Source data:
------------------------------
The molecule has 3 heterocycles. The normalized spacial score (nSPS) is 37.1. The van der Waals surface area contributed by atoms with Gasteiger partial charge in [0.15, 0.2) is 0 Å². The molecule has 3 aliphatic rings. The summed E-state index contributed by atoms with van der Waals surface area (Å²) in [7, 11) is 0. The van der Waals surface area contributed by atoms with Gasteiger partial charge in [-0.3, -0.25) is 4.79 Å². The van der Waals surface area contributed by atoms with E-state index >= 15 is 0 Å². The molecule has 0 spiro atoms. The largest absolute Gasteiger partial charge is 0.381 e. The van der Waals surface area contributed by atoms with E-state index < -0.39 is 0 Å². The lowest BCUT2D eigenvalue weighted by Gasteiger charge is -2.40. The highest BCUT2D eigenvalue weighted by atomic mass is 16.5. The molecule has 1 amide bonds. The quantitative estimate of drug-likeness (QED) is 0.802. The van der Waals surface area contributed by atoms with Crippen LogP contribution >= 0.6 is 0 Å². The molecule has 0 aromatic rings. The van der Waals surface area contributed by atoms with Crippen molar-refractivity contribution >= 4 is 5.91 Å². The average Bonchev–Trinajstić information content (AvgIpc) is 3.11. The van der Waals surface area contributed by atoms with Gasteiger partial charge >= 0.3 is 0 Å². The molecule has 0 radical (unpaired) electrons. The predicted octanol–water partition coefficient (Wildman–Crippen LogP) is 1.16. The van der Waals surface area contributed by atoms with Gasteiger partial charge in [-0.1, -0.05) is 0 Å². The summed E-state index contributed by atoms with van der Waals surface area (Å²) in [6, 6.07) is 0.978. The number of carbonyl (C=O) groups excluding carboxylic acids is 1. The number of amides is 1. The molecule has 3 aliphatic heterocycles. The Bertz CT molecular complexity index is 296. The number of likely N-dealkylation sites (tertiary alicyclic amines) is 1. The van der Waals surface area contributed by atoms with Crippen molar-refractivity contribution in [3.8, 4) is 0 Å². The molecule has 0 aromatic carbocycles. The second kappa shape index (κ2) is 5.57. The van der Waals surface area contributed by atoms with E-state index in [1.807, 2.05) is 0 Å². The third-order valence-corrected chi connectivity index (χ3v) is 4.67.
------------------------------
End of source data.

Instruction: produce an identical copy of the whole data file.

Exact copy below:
The molecule has 3 heterocycles. The normalized spacial score (nSPS) is 37.1. The van der Waals surface area contributed by atoms with Gasteiger partial charge in [0.15, 0.2) is 0 Å². The molecule has 3 aliphatic rings. The summed E-state index contributed by atoms with van der Waals surface area (Å²) in [7, 11) is 0. The van der Waals surface area contributed by atoms with Gasteiger partial charge in [-0.3, -0.25) is 4.79 Å². The van der Waals surface area contributed by atoms with E-state index >= 15 is 0 Å². The molecule has 0 spiro atoms. The largest absolute Gasteiger partial charge is 0.381 e. The van der Waals surface area contributed by atoms with E-state index < -0.39 is 0 Å². The lowest BCUT2D eigenvalue weighted by Gasteiger charge is -2.40. The highest BCUT2D eigenvalue weighted by atomic mass is 16.5. The molecule has 1 amide bonds. The quantitative estimate of drug-likeness (QED) is 0.802. The van der Waals surface area contributed by atoms with Crippen LogP contribution >= 0.6 is 0 Å². The molecule has 0 aromatic rings. The van der Waals surface area contributed by atoms with Crippen molar-refractivity contribution >= 4 is 5.91 Å². The average Bonchev–Trinajstić information content (AvgIpc) is 3.11. The van der Waals surface area contributed by atoms with Gasteiger partial charge >= 0.3 is 0 Å². The molecule has 0 radical (unpaired) electrons. The predicted octanol–water partition coefficient (Wildman–Crippen LogP) is 1.16. The van der Waals surface area contributed by atoms with Gasteiger partial charge in [-0.1, -0.05) is 0 Å². The summed E-state index contributed by atoms with van der Waals surface area (Å²) in [6, 6.07) is 0.978. The number of carbonyl (C=O) groups excluding carboxylic acids is 1. The number of amides is 1. The molecule has 3 aliphatic heterocycles. The Bertz CT molecular complexity index is 296. The number of likely N-dealkylation sites (tertiary alicyclic amines) is 1. The van der Waals surface area contributed by atoms with Crippen molar-refractivity contribution in [3.8, 4) is 0 Å². The molecule has 0 aromatic carbocycles. The second kappa shape index (κ2) is 5.57. The van der Waals surface area contributed by atoms with E-state index in [1.807, 2.05) is 0 Å². The third-order valence-corrected chi connectivity index (χ3v) is 4.67.